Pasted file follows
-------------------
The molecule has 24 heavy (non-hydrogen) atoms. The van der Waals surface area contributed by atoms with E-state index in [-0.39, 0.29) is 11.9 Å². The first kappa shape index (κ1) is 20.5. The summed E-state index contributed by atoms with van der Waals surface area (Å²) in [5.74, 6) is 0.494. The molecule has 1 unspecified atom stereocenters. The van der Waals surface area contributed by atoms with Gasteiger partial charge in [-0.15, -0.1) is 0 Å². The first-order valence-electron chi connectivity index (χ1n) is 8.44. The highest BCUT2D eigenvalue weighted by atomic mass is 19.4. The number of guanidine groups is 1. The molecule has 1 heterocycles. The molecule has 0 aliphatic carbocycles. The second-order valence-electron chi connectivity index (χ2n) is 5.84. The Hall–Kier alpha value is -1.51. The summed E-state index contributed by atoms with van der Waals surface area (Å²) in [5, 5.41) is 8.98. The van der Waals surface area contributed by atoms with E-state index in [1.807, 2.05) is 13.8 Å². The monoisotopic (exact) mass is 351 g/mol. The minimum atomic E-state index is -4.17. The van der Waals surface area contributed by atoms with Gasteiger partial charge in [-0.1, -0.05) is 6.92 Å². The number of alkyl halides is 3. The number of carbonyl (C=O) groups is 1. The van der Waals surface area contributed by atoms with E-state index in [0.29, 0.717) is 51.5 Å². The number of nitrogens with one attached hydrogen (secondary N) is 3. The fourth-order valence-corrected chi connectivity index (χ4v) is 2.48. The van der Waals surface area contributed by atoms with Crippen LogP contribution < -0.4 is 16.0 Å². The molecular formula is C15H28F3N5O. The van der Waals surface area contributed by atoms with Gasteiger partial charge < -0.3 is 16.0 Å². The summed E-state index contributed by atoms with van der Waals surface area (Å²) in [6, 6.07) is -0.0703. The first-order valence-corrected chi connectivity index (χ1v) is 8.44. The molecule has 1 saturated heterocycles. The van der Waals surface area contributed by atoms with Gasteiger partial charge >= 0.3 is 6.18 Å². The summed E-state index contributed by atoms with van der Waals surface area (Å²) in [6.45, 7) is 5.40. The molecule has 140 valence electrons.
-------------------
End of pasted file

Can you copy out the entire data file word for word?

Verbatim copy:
The molecule has 24 heavy (non-hydrogen) atoms. The van der Waals surface area contributed by atoms with E-state index in [-0.39, 0.29) is 11.9 Å². The first kappa shape index (κ1) is 20.5. The summed E-state index contributed by atoms with van der Waals surface area (Å²) in [5.74, 6) is 0.494. The molecule has 1 unspecified atom stereocenters. The van der Waals surface area contributed by atoms with Gasteiger partial charge in [-0.15, -0.1) is 0 Å². The first-order valence-electron chi connectivity index (χ1n) is 8.44. The highest BCUT2D eigenvalue weighted by atomic mass is 19.4. The number of guanidine groups is 1. The molecule has 1 heterocycles. The molecule has 0 aliphatic carbocycles. The second-order valence-electron chi connectivity index (χ2n) is 5.84. The Hall–Kier alpha value is -1.51. The summed E-state index contributed by atoms with van der Waals surface area (Å²) in [5, 5.41) is 8.98. The van der Waals surface area contributed by atoms with E-state index in [1.807, 2.05) is 13.8 Å². The monoisotopic (exact) mass is 351 g/mol. The minimum atomic E-state index is -4.17. The van der Waals surface area contributed by atoms with Gasteiger partial charge in [-0.1, -0.05) is 6.92 Å². The number of alkyl halides is 3. The number of carbonyl (C=O) groups is 1. The van der Waals surface area contributed by atoms with E-state index in [0.29, 0.717) is 51.5 Å². The number of nitrogens with one attached hydrogen (secondary N) is 3. The fourth-order valence-corrected chi connectivity index (χ4v) is 2.48. The van der Waals surface area contributed by atoms with Crippen LogP contribution < -0.4 is 16.0 Å². The molecular formula is C15H28F3N5O. The van der Waals surface area contributed by atoms with Gasteiger partial charge < -0.3 is 16.0 Å². The summed E-state index contributed by atoms with van der Waals surface area (Å²) in [6, 6.07) is -0.0703. The first-order valence-corrected chi connectivity index (χ1v) is 8.44. The molecule has 1 saturated heterocycles. The van der Waals surface area contributed by atoms with Gasteiger partial charge >= 0.3 is 6.18 Å². The summed E-state index contributed by atoms with van der Waals surface area (Å²) in [6.45, 7) is 5.40. The molecule has 140 valence electrons.